Thanks to its flexibility as a versatile energy carrier, low carbon hydrogen will necessarily be an important pillar of the energy transition. To find out more on the potential of hydrogen, please visit our specialized website containing all the latest studies and knowledge we have produced. The Roland Berger publication – Hydrogen as a fuel for power generation. The key to decarbonization – makes a compelling case that at a later stage in the energy transition, hydrogen can play a role in power generation. Our study Hydrogen transportation. The key to unlocking the clean hydrogen economy also addresses one widely overlooked but singularly important aspect of the clean hydrogen economy: the coming need for large-scale transportation to get clean hydrogen from production sites to points of use.

Steel production is central to today’s world and therefore ranks as one of the hardest sectors to transform. Tackling this stiff challenge head on, the recently published Roland Berger study Green deal for steel – What will it take and who will pay? quantifies the financial consequences of a complete transformation of the steel industry both for the industry itself and for public policy.

Transportation and logistics is another sector whose decarbonization is of critical importance to the necessary green transformation. Road haulage in general – and heavy-duty trucks in particular – are a major source of greenhouse gases (GHGs), responsible for around five percent of global CO2 emissions and over a quarter of the EU’s CO2 emissions. The Roland Berger Transportation Decarbonizer analyzes the different decarbonization options that are open to this key sector and offers tailor-made and actionable pathways to reduce the emissions generated by transportation and logistics.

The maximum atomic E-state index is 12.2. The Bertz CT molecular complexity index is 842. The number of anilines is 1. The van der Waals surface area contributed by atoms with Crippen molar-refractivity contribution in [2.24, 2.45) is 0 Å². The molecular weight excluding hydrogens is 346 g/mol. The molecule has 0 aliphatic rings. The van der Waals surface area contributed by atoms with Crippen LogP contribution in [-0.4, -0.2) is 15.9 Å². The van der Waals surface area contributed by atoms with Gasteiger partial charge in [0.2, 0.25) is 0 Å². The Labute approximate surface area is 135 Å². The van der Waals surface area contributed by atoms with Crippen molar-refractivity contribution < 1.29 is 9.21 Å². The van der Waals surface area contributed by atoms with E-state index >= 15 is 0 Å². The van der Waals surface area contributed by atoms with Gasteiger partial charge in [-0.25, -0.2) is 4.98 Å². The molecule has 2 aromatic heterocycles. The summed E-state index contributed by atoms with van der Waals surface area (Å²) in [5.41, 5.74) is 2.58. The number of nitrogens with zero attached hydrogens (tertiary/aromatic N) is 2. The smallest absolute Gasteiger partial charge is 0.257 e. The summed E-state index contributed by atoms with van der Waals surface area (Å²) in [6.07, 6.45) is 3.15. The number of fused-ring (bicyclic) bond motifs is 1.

Necessary shifts to climate-friendly modes of production must, of course, be mirrored by corresponding changes in consumption patterns if modern industrial society is to experience a genuine “green transformation”. In essence, attempts to decarbonize core production processes in different industries by using renewable forms of energy are only one side of the sustainability coin: Current developments in technology, regulation and consumer attitudes toward a circular economy are the other side – and are equally imperative. Under Sustainability and the emerging circular economy , we illustrate how companies can profit from these changes by revamping their business models in the areas of product design, sourcing, and their understanding of consumer behavior.

A new competitiveness paradigm

All these publications, tools and solutions are rooted in one common idea that we call "The new competitiveness paradigm." Along this new paradigm, sustainability and decarbonization transform perceived threats into real opportunities for companies willing to rise to the challenge of climate change! Our publication A new competitiveness paradigm argues that business leaders must stop thinking about decarbonization primarily as a drain on their bottom line and start seeing it as an investment in their future competitiveness. Companies that change now can get a valuable edge on the competition, viewing CO2 as the new climate currency.


Roland Berger regularly publishes studies on the topic of sustainability and the associated opportunities for companies. Below you will find a selection of our current publications containing the latest research findings, expert assessments and future scenarios.